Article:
From Beatlemania to Girl Power, London’s (and Britain’s by association) music legacy is nothing short of titanic. We’ve rounded up some of the top spots in the capital to discover the haunts of The Beatles, The Sex Pistols, David Bowie, Amy Winehouse and many more of music’s greats.
Camden Town, NW1
You may know it better for London’s busiest market, but Camden is also the after-hours home of the music industry. Camden’s musical links go back to the 1960s, when a counter-culture landmark, named the Roundhouse, became a major venue for some of rock ‘n roll’s biggest names. Over the years Camden’s scene only grew bigger and the world’s greatest musicians have all played here – from Bob Dylan to Nirvana, The Clash and Madonna. Reggae legend Bob Marley, lived in the area in 1972; and pop-icon Prince owned a boutique in Camden in the early 1990s. More recently, Amy Winehouse, the late North London-born singer, was bestowed a life-size statue which stands proudly at the heart of Camden’s very own Stables Market. Today Camden Town is still breaming with music venues big and small – showcasing promising musicians of all musical genres, from jazz to punk rock.
Pick up the musical vibe – Join one of the many gigs in the mythical venues around Camden, such as the Roundhouse on Chalk Farm Road, the Electric Ballroom on Camden High Street, KOKO (formerly know as The Camden Palace), or The Jazz Cafe. And be sure to check out the autographed rock star hall of fame at The Hawley Arms, Amy Winehouse’s local back in the day.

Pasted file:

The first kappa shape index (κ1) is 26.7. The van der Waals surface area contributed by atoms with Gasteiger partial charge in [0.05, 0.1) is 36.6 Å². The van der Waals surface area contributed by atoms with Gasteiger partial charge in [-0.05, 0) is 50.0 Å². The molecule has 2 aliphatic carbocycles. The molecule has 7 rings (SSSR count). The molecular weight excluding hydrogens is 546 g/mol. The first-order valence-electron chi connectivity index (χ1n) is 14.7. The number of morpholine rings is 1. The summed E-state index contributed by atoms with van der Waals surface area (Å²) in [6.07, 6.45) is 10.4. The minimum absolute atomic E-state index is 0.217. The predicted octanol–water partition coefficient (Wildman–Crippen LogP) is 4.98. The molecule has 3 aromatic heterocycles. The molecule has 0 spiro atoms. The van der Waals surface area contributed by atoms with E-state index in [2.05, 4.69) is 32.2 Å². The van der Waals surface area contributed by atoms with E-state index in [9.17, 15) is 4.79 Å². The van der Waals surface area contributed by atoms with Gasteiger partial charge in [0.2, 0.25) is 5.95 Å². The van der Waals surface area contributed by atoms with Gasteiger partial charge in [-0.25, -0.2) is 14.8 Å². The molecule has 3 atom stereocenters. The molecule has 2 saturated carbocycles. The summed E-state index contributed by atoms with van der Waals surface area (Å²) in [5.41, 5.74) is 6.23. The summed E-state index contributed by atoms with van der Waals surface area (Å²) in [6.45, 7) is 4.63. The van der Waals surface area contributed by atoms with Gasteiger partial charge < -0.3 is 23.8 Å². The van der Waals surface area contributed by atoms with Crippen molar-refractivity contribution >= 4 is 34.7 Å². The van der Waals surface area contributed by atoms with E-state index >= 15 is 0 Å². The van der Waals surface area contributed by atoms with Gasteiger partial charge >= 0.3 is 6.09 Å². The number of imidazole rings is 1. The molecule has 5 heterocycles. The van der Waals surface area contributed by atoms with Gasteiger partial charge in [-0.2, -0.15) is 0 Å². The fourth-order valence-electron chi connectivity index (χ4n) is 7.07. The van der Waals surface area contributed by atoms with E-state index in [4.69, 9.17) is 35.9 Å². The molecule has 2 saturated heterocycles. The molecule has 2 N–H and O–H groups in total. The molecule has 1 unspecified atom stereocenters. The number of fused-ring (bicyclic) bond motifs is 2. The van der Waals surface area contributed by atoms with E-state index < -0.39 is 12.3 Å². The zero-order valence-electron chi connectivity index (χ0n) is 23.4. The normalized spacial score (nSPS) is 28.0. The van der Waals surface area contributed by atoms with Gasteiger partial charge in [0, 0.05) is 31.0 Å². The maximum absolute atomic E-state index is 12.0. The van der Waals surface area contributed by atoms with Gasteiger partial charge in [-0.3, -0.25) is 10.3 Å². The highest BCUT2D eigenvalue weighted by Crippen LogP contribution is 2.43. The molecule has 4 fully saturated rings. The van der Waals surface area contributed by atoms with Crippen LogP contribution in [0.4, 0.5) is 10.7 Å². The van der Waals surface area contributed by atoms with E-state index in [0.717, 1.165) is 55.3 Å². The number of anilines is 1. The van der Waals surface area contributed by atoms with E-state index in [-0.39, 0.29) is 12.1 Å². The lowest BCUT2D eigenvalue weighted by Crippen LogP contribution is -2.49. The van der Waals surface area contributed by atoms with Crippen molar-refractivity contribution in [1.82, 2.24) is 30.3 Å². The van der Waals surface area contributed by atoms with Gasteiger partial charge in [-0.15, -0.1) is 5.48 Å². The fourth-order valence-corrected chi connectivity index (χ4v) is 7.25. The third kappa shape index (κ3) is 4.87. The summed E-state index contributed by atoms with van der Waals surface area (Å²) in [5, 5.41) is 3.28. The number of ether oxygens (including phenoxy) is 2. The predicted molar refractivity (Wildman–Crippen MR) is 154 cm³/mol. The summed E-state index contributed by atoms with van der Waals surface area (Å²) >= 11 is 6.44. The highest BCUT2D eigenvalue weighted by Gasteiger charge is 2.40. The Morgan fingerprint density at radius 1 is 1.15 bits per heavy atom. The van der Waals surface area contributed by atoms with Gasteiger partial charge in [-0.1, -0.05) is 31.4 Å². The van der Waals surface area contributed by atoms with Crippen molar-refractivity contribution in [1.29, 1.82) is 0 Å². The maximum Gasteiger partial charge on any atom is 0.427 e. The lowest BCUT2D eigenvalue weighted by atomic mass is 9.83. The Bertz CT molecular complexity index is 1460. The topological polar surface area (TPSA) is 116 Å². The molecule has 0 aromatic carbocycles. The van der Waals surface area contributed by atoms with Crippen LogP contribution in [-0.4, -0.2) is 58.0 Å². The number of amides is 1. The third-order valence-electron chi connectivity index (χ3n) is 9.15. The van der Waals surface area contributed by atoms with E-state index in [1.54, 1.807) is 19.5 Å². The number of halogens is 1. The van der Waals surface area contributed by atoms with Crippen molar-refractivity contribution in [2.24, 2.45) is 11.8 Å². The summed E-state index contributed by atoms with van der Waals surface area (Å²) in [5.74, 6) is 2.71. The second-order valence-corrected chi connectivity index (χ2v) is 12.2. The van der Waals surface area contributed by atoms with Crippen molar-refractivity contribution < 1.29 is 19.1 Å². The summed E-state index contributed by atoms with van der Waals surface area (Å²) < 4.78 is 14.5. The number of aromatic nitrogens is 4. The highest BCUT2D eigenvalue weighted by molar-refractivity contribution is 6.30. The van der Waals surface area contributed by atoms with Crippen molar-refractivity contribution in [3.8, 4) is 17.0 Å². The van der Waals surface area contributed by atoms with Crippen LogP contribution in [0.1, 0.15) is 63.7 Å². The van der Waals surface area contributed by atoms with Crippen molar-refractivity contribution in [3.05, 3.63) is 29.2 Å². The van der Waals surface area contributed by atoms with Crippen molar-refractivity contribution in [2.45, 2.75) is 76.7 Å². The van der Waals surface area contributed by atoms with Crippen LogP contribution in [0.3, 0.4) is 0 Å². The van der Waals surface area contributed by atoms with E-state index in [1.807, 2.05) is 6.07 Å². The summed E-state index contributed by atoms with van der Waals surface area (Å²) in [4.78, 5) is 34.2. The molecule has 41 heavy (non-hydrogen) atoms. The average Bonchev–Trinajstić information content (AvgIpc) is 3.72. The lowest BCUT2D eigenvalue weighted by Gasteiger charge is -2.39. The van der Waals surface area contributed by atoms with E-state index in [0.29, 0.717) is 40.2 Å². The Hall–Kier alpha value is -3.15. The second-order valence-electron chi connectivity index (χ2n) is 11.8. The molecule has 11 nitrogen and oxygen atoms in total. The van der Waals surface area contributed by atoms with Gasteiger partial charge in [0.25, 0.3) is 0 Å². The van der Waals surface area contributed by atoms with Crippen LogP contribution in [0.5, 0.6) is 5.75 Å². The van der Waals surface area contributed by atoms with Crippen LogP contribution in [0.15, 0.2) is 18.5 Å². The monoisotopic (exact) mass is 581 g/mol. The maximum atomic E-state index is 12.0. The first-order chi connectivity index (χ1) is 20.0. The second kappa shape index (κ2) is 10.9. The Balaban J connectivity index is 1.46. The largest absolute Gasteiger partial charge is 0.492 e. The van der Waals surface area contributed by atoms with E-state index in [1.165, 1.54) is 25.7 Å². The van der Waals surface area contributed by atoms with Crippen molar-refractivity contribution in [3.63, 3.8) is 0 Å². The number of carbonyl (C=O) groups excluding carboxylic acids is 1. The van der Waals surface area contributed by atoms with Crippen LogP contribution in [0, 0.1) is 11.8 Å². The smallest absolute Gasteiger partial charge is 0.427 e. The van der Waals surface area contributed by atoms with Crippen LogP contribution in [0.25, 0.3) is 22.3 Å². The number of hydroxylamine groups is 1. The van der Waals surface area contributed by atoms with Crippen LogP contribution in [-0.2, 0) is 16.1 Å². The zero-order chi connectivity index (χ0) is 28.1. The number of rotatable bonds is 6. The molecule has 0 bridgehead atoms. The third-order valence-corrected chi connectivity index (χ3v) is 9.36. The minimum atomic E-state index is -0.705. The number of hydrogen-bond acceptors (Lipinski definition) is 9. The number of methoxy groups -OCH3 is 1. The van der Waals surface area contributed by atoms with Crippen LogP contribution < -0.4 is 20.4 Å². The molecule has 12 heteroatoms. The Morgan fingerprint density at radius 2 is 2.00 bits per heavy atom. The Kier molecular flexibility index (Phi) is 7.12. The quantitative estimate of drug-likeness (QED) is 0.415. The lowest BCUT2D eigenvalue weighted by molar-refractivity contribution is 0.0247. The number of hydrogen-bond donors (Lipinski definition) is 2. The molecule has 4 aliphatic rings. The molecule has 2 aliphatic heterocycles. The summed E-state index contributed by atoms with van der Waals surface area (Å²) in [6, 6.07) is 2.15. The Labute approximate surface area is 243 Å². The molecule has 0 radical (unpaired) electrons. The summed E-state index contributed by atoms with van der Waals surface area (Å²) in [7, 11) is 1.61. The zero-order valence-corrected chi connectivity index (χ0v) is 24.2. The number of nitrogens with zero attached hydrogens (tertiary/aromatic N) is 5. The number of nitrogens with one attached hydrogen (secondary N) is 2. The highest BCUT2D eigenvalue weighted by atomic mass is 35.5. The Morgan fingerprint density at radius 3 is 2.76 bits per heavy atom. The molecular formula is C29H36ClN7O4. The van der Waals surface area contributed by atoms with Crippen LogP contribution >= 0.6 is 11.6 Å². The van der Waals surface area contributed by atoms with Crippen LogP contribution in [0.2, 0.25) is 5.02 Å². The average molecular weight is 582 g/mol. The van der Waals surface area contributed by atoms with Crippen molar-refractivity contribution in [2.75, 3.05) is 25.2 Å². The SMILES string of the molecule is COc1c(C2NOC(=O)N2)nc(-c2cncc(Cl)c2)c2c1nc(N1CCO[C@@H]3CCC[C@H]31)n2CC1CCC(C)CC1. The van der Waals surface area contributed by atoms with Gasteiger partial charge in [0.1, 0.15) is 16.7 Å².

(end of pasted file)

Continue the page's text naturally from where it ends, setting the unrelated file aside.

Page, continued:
Abbey Road, NW8
Abbey Road in St John’s Wood is both synonymous with the 1969 Beatles album, and the recording studios, formerly known as EMI studios. Built in 1931 by the Gramophone Company (later known as EMI), the Abbey Road studios hit international fame in the 1960s, by introducing innovative recording techniques which were adopted by famous musical acts at the time such as The Beatles, Pink Floyd, the Hollies and others. But it was in August 1969, when the Fab Four left the studios for a 10-minute photo shoot on a nearby zebra crossing, that Abbey Road would be bestowed superstardom. To this day thousands of Beatles’ fans still visit the leafy northern suburb to walk across Abbey Road, and have their photo taken while trying to recreate the infamous album cover.
Pick up the musical vibe – Besides having your picture taken at the zebra crossing, step inside the famous Abbey Road studios on a virtual tour, courtesy of Google.
Carnaby Street, W1F